This article is taken from 'Transforming the planet: Our vision for the future of environmental science', which sets out a vision for the role of environmental science in facilitating the transition to a sustainable society.
That vision is one where environmental scientists help people to solve environmental challenges and co-create a sustainable society where people and nature thrive. Throughout the IES’s Future of ES23 horizon scanning and foresight project, it has been clear that doing so will rely on forging closer links between science, policy, and the public.
Read our full vision in Transforming the planet.
The relationship between science, policy, and the public is crucial for ensuring effective regulation, evidence-informed policy, and an empowered public. Despite the importance of this relationship, the interface between science, policy, and the public has ‘hollowed out’ over time, as interactions have become increasingly transactional, and trust has become strained and polarised.
While these challenges persist, there is already significant progress being made in modern science communication to improve those relationships. The success of those efforts will determine whether the future is one where society is estranged from the knowledge and the means to deal with environmental challenges, or one where the public is empowered to pursue transformative change.
Best practice is already emerging. Evidence and monitoring can be embedded into the feedback loop of policy implementation to make regulation more effective and inform the public’s appreciation of what works. Research-informed scientific literacies can be spread to increase public understanding of science and policy. Networks and knowledge communities can be developed which unite science, society, and policy to solve environmental challenges.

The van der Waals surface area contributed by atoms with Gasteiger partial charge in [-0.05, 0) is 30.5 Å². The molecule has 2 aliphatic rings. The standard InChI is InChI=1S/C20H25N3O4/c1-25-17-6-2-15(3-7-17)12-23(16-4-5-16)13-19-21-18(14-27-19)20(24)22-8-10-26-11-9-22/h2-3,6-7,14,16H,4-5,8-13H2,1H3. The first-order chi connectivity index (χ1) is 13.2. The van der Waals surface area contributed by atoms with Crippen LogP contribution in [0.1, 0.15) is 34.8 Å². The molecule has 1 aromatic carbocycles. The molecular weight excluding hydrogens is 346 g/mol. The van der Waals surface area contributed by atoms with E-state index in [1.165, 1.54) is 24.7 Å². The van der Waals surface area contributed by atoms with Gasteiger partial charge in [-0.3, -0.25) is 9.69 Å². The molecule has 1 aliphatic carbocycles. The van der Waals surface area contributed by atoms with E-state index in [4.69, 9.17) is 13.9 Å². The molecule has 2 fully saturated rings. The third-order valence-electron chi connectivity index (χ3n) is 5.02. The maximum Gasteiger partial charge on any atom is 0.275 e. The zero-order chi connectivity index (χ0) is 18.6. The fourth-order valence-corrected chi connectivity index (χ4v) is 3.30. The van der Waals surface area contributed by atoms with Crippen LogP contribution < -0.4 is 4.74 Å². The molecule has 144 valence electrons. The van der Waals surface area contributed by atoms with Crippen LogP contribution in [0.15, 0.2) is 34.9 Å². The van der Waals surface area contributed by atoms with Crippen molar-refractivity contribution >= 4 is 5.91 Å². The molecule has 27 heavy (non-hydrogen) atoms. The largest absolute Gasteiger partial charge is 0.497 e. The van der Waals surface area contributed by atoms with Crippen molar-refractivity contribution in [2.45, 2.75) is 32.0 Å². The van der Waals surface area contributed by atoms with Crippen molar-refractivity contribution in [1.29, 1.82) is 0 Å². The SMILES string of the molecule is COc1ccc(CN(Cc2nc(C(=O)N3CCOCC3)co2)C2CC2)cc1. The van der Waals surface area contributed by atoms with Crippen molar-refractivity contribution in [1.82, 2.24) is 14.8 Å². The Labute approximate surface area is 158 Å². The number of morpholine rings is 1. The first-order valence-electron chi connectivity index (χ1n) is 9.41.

The challenge for the future will be to make these practices more widespread, bringing together all applications of science at a single point that connects to society: the tip of the SPIRE. Evidence-informed monitoring without public support may be illegitimate. Scientific literacies which do not facilitate solutions may be disempowering. Knowledge networks without access to evidence may be ineffective.
Only combining all three will be sufficient to empower communities to make decisions about the future and to give policy the data it needs to create change.
The natural world has the potential to benefit all people and places, now and in the future. That mutually beneficial relationship depends on closer ties between science, policy, and the public. Only together can we build a broader church for a shared environment.